As far as I’m concerned, there is always country for Erykah Badu, whether she’s blowing us away with her genre- and spirit-shifting music, keeping it real by admitting what we all know about the state of hip-hop, or reminding us that reading is fundamental by clapping back at disrespectful detractors on social media. My favorite side of the entertainer, however, is when she speaks about doulas and natural birth. In an interview last year with Origin magazine, Badu opened up about why she became a doula:
“I kind of felt like, I like being the welcoming committee. I just continued to be present at different people’s births, and I started studying on my own, different techniques, and the variables of what being a doula is about. I learned to originally be like water, in the place that I was, so that I could be a container for whatever they need. I love being of service in that way. I’m an official doula, and I am working to get my midwifery license right now.”
I’m particularly attached to the natural birth narrative because I have “baby catchers” in both my maternal and paternal familial lines. I know that home births and midwifery aren’t for everyone. But I do believe the work of doulas is exceptionally important, a mostly forgotten aspect of the healthy pregnancy and birth story—a part that many Black women have forgotten are a significant part of our history.
So what is a doula, exactly? According to DONA International:
“The word ‘doula’ comes from the ancient Greek, meaning ‘a woman who serves,’ and is now used to refer to a trained and experienced professional who provides continuous physical, emotional and informational support to the mother before, during and just after birth; or who provides emotional and practical support during the postpartum period.”
Doulas are essentially “team mommy” personnel. Their only responsibility is to assist mothers with being comfortable, safe and aware during the birthing process. Also, because doulas have birthing experience and training, they ensure that mothers-to-be are well informed about all that happens before, during and after giving birth. (Trust me, as a mother who had a very difficult pregnancy, there is a lot to know. It’s overwhelming how much.)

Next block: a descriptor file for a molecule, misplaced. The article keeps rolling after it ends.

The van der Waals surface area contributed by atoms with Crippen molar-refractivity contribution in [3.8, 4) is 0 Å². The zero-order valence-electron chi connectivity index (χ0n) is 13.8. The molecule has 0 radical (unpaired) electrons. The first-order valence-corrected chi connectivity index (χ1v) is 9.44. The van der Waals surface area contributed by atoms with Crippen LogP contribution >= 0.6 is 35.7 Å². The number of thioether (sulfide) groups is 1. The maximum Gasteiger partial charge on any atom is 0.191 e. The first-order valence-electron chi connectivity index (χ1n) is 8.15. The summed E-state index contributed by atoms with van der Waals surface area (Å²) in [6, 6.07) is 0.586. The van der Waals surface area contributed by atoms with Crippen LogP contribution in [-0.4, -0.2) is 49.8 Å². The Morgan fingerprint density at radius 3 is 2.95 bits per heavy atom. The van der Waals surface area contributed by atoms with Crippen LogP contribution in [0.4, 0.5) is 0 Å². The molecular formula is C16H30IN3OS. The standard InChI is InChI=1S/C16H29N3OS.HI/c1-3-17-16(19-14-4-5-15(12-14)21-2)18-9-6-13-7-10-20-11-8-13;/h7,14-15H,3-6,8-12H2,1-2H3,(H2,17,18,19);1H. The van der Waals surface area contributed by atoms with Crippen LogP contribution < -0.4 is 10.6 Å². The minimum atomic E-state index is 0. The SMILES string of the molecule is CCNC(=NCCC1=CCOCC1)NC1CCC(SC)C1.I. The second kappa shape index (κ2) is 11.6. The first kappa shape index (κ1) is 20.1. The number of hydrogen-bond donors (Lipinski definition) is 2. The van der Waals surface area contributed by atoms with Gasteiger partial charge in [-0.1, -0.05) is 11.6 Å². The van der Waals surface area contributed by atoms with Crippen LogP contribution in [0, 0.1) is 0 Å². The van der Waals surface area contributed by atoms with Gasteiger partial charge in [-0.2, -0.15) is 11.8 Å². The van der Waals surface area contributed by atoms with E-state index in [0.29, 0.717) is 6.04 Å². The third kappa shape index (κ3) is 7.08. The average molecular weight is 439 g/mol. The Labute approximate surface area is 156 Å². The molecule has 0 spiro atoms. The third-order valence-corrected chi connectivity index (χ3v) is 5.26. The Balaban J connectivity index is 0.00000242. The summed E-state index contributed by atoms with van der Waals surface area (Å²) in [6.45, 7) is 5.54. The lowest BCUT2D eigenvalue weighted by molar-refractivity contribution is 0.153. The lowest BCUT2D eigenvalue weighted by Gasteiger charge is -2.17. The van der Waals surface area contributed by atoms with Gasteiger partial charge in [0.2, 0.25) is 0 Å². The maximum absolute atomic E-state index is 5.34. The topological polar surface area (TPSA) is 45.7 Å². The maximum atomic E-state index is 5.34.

Giving birth can be a difficult, frightening experience, especially for first-time mothers and mothers who experience complicated births. A lack of knowledge, and the nervousness and stress that comes during labor and delivery, can make giving birth extremely tedious and complicated.
An extremely interesting aspect of doulas and Black women is the perception that it’s a ‘White granola’ thing to do. At one point, most of the midwives in the U.S. were Black.
Having a doula hold a mother’s hand, interact with medical staff on her behalf, and help her breathe and push—all while providing patience, information and instruction—can definitely make the birthing process less difficult, briefer and safer. Less difficult births mean healthier babies and mommies, and that is the power doulas offer the world.
I thoroughly enjoy reading tweets from @thepbg (a.k.a. Cashawn Thompson) as she chronicles her life of caring for young children. Thompson is also a practicing doula. When I asked her why she chose to take up the practice, she said, “We are living in a time where a lot of pregnant women find themselves alone and without a partner during pregnancy and birth, for any number of reasons and personal choices. That doesn’t mean they don’t need support. Doulas provide educational and emotional support during pregnancy and birth, which is empowering and absolutely necessary. It sets the tone for how one sees herself in the role of a parent, how effective she can be and how she will eventually parent her child.”
Some may ask, if being a doula is such a benefit, why have Black women shied away from the practice?
Freya Morani—doula, breast-feeding educator and creator of rootmama.org—believes Black women have disconnected from their ancestral attachment to midwifery and doulaing. “An extremely interesting aspect of doulas and Black women is the perception that it’s a ‘White granola’ thing to do,” she says. “Black women don’t know their legacy of midwifery and birth assistance. At one point, most of the midwives in the U.S. were Black. We’re far removed.”
As a doula, Morani says she’s dedicated to serving Black families, particularly Black mothers, who are up to four times more likely than White mothers to die from complications during child birth.
Looking back, I wish I’d have enlisted the services of a doula during my pregnancy and birth. It might have alleviated some of the stress I experienced as a first-time mom. If I decide to give birth again, I’ll surely have a doula by my side.
Josie Pickens is an educator, cultural critic and soldier of love. Follow her musings on Twitter @jonubian.